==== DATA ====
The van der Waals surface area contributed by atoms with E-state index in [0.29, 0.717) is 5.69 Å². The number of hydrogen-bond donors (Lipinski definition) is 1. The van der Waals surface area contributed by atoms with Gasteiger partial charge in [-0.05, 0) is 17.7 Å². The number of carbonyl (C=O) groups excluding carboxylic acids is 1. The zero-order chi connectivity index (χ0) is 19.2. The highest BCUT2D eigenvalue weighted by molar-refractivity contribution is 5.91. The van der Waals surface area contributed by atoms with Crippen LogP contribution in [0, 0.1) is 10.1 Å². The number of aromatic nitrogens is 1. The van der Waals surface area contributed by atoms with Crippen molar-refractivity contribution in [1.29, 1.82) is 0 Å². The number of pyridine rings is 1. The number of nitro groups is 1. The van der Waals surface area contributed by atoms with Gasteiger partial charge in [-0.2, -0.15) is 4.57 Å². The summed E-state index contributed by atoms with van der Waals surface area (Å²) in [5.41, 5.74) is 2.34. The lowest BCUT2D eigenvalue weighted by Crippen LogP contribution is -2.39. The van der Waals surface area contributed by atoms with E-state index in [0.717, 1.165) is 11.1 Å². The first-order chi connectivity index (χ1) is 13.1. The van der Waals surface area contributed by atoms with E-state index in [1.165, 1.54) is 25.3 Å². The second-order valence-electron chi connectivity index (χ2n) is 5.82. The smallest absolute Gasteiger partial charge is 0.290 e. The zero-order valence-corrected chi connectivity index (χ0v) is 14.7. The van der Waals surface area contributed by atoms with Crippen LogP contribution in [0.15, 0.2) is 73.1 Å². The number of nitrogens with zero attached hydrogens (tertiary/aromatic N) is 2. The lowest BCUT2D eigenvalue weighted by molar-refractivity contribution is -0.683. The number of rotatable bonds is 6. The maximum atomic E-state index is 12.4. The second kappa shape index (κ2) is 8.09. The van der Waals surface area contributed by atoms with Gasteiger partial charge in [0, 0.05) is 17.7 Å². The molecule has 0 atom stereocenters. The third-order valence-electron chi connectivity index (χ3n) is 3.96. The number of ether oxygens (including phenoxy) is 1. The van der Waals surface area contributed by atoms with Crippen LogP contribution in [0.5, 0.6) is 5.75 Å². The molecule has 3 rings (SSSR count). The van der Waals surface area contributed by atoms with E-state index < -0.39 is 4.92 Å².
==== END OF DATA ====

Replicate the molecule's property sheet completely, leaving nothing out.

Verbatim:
The van der Waals surface area contributed by atoms with E-state index in [0.29, 0.717) is 5.69 Å². The number of hydrogen-bond donors (Lipinski definition) is 1. The van der Waals surface area contributed by atoms with Gasteiger partial charge in [-0.05, 0) is 17.7 Å². The number of carbonyl (C=O) groups excluding carboxylic acids is 1. The zero-order chi connectivity index (χ0) is 19.2. The highest BCUT2D eigenvalue weighted by molar-refractivity contribution is 5.91. The van der Waals surface area contributed by atoms with Crippen LogP contribution in [0, 0.1) is 10.1 Å². The number of aromatic nitrogens is 1. The van der Waals surface area contributed by atoms with Crippen molar-refractivity contribution in [1.29, 1.82) is 0 Å². The number of pyridine rings is 1. The number of nitro groups is 1. The van der Waals surface area contributed by atoms with Gasteiger partial charge in [-0.2, -0.15) is 4.57 Å². The summed E-state index contributed by atoms with van der Waals surface area (Å²) in [5.41, 5.74) is 2.34. The lowest BCUT2D eigenvalue weighted by Crippen LogP contribution is -2.39. The van der Waals surface area contributed by atoms with E-state index in [0.717, 1.165) is 11.1 Å². The first-order chi connectivity index (χ1) is 13.1. The van der Waals surface area contributed by atoms with E-state index in [1.165, 1.54) is 25.3 Å². The second-order valence-electron chi connectivity index (χ2n) is 5.82. The smallest absolute Gasteiger partial charge is 0.290 e. The zero-order valence-corrected chi connectivity index (χ0v) is 14.7. The van der Waals surface area contributed by atoms with Crippen LogP contribution in [0.15, 0.2) is 73.1 Å². The number of nitrogens with zero attached hydrogens (tertiary/aromatic N) is 2. The lowest BCUT2D eigenvalue weighted by molar-refractivity contribution is -0.683. The number of rotatable bonds is 6. The maximum atomic E-state index is 12.4. The second kappa shape index (κ2) is 8.09. The van der Waals surface area contributed by atoms with Gasteiger partial charge in [0, 0.05) is 17.7 Å². The molecule has 0 atom stereocenters. The third-order valence-electron chi connectivity index (χ3n) is 3.96. The number of ether oxygens (including phenoxy) is 1. The van der Waals surface area contributed by atoms with Crippen LogP contribution in [0.5, 0.6) is 5.75 Å². The molecule has 3 rings (SSSR count). The van der Waals surface area contributed by atoms with E-state index < -0.39 is 4.92 Å².